- The average consumption of oxygen in Delhi was between 284 to 372 MT
- 4 hospitals have been called out for claiming high consumption of oxygen
- The panel noted discrepancies in the data given by Delhi hospitals
Delhi "exaggerated" its oxygen needs by four times at the peak of the second wave of Covid and the supply of excess oxygen "affected other states", says a report that has set off a new clash between the Centre and Arvind Kejriwal's Aam Aadmi Party (AAP) government in the capital. Central government sources say it is the interim report of a Supreme Court-appointed audit team. AAP, however, insists there is no such report and the claim is part of "malicious and false" propaganda.
Based on the report, the Centre has said Delhi used the wrong formula to calculate its oxygen needs and made exaggerated claims in court on April 30.
"It was discussed that there is a gross discrepancy (about four times) in that the actual oxygen consumption claimed (1140MT) was about 4 times higher than the versus calculated consumption by formula for bed capacity (289MT)," says the interim report of a sub-group, which the Centre has submitted to the Supreme Court along with recommendations of a National Task Force on oxygen.
The sub-group, led by AIIMS Director Randeep Guleria, includes Delhi Government Principal Home Secretary Bhupinder Bhalla, Max Healthcare Director Sandeep Buddhiraja, Union Jal Shakti Ministry Joint Secretary Subodh Yadav and Sanjay Kumar Singh of the Petroleum and Oxygen Safety Organization (PESO).
The damning observations on Delhi's "inflated" claims on oxygen needs are from a study by PESO - a central government unit -- that is part of the interim report.
"It is obvious that there is excess supply to Delhi," said the PESO study.
Delhi has "surplus oxygen, which is affecting the supplies to other states and are a disaster in waiting, if it continues like this," it said.
PESO also noted that Delhi's infrastructure was inadequate for storing 700 MT, the amount that the Supreme Court had ordered the Centre to supply to Delhi.
Four Delhi hospitals claimed high consumption of oxygen with fewer beds, said PESO. "It was noted that four hospitals in Delhi - Singhal Hospital, Aruna Asaf Ali Hospital, ESIC Model Hospital, and Liferay Hospital - have claimed extremely high oxygen consumption with very few beds and the claims appeared to be clearly erroneous, leading to extremely skewed information and significantly higher oxygen requirement for entire state of Delhi," said the study.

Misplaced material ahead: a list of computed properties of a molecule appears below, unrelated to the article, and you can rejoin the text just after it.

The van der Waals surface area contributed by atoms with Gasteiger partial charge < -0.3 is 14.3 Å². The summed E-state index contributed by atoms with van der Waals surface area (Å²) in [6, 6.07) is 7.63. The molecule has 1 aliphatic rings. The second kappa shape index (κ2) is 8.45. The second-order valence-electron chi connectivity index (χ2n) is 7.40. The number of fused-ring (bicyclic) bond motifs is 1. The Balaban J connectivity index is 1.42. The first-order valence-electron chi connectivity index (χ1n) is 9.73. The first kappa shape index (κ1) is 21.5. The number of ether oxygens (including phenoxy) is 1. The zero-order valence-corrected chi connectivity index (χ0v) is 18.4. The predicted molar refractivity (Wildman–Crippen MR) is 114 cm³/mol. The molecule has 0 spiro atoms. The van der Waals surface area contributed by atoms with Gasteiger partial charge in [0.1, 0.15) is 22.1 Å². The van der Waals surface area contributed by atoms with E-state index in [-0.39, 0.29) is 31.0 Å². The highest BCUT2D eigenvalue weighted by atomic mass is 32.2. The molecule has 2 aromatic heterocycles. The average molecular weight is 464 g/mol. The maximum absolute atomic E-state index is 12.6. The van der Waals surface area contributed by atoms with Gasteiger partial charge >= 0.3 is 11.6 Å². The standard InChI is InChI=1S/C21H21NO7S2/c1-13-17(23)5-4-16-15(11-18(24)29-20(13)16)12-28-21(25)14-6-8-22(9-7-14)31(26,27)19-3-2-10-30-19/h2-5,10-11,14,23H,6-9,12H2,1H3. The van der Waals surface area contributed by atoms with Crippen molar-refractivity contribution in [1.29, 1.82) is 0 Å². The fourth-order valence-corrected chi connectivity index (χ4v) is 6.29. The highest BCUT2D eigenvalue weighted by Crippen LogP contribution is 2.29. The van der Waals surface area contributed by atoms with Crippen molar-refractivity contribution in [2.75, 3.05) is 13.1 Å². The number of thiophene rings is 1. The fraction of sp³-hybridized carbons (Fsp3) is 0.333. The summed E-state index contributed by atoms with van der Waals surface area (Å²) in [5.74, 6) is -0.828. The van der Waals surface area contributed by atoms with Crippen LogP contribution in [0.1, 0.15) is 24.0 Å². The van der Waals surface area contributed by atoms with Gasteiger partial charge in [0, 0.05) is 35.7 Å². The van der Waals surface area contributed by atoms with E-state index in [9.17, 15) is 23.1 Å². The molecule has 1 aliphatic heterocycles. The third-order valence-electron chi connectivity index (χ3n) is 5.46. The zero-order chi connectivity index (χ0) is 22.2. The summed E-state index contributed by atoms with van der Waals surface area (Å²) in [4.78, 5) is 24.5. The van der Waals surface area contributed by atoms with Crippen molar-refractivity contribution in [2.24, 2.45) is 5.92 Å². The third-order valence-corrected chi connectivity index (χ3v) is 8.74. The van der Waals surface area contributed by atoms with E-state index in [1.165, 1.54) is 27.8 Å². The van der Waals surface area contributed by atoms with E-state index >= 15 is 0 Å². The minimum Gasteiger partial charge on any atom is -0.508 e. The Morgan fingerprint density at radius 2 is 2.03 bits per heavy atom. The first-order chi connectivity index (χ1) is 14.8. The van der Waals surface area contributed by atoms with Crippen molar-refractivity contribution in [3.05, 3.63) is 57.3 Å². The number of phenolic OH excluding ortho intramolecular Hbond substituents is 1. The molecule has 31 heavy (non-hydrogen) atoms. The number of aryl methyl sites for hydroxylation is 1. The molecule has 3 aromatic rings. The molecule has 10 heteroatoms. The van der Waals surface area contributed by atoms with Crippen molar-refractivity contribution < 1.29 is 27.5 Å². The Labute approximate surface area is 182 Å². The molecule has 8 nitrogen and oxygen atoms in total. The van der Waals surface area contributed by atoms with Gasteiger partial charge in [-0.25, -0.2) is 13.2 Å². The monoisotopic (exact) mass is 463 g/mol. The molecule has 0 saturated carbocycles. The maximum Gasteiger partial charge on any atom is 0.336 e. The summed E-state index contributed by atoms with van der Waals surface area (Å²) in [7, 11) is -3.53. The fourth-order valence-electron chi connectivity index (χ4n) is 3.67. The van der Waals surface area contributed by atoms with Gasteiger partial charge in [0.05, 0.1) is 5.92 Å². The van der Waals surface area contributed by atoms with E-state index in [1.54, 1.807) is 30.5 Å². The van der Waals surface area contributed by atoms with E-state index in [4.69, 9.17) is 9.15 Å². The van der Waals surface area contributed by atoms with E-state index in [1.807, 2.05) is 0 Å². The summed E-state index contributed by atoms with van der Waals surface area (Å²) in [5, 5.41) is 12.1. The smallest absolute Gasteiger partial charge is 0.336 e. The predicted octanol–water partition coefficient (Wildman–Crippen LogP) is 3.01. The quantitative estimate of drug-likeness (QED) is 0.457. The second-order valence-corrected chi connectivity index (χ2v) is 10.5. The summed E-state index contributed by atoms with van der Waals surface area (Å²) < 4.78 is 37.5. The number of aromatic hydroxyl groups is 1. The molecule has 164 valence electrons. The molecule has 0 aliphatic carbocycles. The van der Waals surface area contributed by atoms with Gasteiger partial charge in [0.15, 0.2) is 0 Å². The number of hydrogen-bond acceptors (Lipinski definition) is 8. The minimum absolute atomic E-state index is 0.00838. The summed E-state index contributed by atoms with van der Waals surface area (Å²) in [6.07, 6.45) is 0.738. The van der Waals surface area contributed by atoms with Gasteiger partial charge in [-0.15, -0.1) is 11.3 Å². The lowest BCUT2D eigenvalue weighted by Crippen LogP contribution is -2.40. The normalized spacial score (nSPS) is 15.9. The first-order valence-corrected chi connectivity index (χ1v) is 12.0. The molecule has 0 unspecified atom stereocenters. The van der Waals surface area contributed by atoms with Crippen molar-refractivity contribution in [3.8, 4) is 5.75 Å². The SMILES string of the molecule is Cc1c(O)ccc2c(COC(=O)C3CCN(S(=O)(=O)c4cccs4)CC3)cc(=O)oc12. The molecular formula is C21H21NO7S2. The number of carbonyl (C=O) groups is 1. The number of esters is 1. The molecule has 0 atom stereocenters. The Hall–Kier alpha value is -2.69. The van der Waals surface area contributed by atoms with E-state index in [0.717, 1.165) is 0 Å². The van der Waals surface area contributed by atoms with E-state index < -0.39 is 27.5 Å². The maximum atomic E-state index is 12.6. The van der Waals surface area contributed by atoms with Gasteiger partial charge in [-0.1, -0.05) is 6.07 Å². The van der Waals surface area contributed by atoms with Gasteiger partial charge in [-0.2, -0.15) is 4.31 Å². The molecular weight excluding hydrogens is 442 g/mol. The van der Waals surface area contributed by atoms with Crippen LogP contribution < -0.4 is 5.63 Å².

According to documents attached to the interim findings, the Delhi Government countered the PESO study and flagged error in data.
It said its calculations were fully in line with ICMR guidelines and its projections were "based on active cases... around 1 lakh".
The Delhi Government also said the Centre assumes only 50 per cent of non-ICU beds use oxygen. The assumption was "not correct", it said, in the context of a respiratory disease like COVID-19.
PESO's comments tie in with the Centre's allegations of overstated demands by Delhi. The AAP government slammed what it called lies and mischief and asserted that the study was being passed off as a report that does not exist so far.
"Where those people begging and crying for oxygen lying? Were the hospitals making SOS calls lying," Manish Sisodia questioned.
"We spoke to the members of the audit committee. They say there's no such report that has been signed or approved by them. This is a mischievous act perpetrated by the BJP. It's an absolute lie. Shame on the BJP," said the Deputy Chief Minister.
In April, when the lethal second wave of Covid swept through the country, several hospitals in Delhi sent out SOS for oxygen on social media and some even went to court. Covid patients and their relatives were seen on TV channels and online begging for oxygen.
Sources countered AAP's claim and said the report had been signed off by all sub-group members, including the Delhi principal secretary, and was also delivered to the Delhi Government.
The Supreme Court will take up issues related to the vaccination policy and oxygen supply, including this interim report, on June 30.